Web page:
$3.3 million awarded by national wildlife group to deal with decline of monarchs

A national wildlife group gave $3.3 million in grants on Monday in order to help tackle the alarming decline of monarch butterflies. The group hopes that this initial push by it will assist in restoring up to 33,000 acres of habitat for monarch butterflies.

The 22 grants that the National Fish and Wildlife Foundation announced, would be matched by over $6.7 million from the recipients, in over a dozen states and among 115 applicants for finances in the conservation effort that was launched earlier this year.

According to Lila Helms, the foundation’s executive vice president of external affairs, “We were delighted to have drawn such a large number of excellent proposals”. The grants “will fund on-the-ground projects that will quickly contribute to a healthier, more sustainable monarch population”, Helms added.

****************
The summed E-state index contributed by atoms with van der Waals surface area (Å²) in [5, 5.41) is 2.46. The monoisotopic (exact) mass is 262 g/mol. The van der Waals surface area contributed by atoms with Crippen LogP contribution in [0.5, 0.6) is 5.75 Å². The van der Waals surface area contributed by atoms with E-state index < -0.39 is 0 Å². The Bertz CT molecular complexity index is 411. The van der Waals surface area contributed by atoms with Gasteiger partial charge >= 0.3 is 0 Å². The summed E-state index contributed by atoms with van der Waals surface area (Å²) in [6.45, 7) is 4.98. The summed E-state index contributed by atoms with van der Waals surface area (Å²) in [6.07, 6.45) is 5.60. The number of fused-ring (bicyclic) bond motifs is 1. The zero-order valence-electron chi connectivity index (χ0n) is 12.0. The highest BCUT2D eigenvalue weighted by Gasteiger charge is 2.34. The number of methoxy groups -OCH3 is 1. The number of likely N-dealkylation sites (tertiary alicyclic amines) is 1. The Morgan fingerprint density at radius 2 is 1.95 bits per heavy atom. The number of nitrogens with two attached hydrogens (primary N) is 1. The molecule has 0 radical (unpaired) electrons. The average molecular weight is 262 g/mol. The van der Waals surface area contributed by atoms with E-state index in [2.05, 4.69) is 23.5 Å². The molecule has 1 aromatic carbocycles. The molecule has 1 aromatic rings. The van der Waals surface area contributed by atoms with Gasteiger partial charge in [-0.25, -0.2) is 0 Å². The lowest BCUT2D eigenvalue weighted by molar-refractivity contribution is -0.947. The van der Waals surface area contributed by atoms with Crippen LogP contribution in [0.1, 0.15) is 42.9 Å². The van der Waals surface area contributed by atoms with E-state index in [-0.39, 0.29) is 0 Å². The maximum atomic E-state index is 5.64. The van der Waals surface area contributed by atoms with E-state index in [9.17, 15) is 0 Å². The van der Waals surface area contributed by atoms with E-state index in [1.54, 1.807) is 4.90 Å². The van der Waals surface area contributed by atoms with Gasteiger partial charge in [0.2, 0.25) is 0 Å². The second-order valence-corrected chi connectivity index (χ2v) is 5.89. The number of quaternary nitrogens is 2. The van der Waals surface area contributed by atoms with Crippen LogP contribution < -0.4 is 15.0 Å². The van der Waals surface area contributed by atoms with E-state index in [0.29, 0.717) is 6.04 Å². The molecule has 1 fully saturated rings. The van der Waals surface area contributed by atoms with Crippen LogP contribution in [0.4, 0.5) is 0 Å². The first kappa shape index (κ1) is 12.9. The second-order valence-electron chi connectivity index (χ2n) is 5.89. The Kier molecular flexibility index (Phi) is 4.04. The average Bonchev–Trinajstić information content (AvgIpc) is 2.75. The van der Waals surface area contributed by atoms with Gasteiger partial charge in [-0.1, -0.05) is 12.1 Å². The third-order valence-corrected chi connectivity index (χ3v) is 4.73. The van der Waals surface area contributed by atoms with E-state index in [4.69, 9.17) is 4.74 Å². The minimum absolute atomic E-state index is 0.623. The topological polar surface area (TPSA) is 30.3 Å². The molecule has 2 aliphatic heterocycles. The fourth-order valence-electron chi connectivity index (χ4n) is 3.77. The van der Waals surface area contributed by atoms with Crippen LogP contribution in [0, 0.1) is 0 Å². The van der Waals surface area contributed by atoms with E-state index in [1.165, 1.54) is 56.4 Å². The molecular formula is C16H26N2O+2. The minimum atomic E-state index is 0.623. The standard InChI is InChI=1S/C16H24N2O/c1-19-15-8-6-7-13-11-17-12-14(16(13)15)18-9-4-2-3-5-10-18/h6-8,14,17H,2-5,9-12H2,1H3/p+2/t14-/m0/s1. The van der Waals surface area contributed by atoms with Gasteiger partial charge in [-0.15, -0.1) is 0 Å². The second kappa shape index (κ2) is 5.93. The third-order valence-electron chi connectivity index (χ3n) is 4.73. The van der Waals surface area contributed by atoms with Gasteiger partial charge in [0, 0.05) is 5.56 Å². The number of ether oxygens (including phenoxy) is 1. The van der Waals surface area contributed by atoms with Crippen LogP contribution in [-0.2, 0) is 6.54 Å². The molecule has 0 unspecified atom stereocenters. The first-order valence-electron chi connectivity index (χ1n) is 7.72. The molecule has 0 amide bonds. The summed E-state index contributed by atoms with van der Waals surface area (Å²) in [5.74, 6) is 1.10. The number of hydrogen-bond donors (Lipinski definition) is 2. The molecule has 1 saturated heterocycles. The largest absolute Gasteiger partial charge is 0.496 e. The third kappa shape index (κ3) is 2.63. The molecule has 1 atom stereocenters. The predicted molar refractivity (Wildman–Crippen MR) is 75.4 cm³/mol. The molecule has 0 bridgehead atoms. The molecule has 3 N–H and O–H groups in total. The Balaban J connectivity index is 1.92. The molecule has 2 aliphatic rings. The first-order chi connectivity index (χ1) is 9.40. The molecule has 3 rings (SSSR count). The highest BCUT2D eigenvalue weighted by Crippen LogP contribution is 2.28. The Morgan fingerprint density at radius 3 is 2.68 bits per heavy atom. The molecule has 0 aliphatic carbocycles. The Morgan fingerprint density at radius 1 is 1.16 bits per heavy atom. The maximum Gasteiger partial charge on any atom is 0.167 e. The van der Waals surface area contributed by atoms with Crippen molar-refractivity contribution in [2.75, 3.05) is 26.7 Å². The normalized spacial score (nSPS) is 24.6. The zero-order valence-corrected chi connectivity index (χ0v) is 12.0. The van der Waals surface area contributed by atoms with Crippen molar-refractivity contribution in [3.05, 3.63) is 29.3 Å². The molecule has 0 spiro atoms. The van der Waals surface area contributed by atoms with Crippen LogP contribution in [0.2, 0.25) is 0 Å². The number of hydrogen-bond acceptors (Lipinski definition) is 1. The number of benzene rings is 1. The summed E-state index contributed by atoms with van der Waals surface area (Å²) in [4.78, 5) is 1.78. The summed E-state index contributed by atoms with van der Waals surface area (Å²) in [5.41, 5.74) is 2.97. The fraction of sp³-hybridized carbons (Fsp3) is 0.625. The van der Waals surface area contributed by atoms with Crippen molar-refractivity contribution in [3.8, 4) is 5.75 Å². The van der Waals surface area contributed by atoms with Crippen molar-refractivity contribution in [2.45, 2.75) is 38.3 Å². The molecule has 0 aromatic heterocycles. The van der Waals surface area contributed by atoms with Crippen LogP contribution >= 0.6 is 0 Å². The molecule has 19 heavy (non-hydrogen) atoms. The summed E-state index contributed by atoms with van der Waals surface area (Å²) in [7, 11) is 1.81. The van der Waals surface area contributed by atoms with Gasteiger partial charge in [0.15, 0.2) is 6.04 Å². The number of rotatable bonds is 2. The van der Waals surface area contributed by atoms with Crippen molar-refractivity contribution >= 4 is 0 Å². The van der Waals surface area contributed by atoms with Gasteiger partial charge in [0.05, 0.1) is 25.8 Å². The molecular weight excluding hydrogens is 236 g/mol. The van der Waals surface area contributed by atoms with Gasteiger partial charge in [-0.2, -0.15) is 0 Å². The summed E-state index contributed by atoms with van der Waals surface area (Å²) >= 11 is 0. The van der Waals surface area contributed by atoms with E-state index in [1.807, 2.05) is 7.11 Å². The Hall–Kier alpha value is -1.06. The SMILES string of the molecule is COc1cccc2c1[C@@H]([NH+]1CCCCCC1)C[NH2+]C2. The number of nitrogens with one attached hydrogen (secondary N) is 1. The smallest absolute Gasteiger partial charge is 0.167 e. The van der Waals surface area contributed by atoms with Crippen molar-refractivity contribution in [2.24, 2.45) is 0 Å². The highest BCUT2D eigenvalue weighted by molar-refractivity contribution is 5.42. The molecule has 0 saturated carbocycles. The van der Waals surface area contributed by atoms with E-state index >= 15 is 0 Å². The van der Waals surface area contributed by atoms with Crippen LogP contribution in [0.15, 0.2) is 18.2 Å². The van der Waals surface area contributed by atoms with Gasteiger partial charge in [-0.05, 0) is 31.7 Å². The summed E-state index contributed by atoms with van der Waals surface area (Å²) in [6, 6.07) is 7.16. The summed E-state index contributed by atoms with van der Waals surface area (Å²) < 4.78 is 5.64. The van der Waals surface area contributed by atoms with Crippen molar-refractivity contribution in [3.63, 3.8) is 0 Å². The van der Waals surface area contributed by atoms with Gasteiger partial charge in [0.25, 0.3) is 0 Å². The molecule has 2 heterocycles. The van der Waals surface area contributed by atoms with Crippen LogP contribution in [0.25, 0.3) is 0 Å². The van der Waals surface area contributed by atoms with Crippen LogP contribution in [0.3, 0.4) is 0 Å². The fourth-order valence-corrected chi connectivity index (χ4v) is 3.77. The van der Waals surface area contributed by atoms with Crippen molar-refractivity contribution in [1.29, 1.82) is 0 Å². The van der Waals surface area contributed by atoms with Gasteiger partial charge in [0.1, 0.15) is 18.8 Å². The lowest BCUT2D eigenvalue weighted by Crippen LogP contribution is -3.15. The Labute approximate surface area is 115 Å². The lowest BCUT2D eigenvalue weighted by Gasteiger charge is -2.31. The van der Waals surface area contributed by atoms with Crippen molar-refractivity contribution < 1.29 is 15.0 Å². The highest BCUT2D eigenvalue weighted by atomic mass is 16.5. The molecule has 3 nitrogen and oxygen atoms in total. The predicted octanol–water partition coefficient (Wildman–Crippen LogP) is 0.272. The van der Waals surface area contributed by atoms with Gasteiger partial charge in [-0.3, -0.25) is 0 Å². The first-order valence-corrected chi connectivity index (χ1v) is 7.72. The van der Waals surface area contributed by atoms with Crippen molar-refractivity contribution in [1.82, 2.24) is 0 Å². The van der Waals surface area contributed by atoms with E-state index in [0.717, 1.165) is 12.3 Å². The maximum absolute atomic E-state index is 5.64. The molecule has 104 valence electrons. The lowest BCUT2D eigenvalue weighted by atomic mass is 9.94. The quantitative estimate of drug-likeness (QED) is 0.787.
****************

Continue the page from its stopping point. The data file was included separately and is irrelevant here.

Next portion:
Many of the biggest grants, approximately $250,000 each, are for efforts to support grasslands and other habitat in main monarch butterfly migration corridors.

It seems that one project restores over 1,000 acres of monarch habitat in the Dakotas, whereas another consists of the Iowa Natural Heritage Foundation’s mission to come up with or improve 7,000 habitat acres along two major north-south migration routes of the butterfly.

Monday’s grant has been given to states like Arizona, Illinois, California, Iowa, Michigan, Kansas, Missouri, North Dakota, Nebraska, Oklahoma, Texas, South Dakota, and Washington.

This year, approximately $1.2 million of the grant money has come from St. Louis-based agribusiness Monsanto Co., manufacturer of the Roundup weed killer that critics have in part held responsible for knocking out of habitat of monarch butterflies.

“The Monarch populations have tanked. I used to see a dozen in my yard, now I see two or three,” Enright said. “The real problem is that edge-to-edge farming has eliminated their habitat.”
“We have tweaked our mixtures going in on private land so we have a large number of nectar and host plants,” Burris said.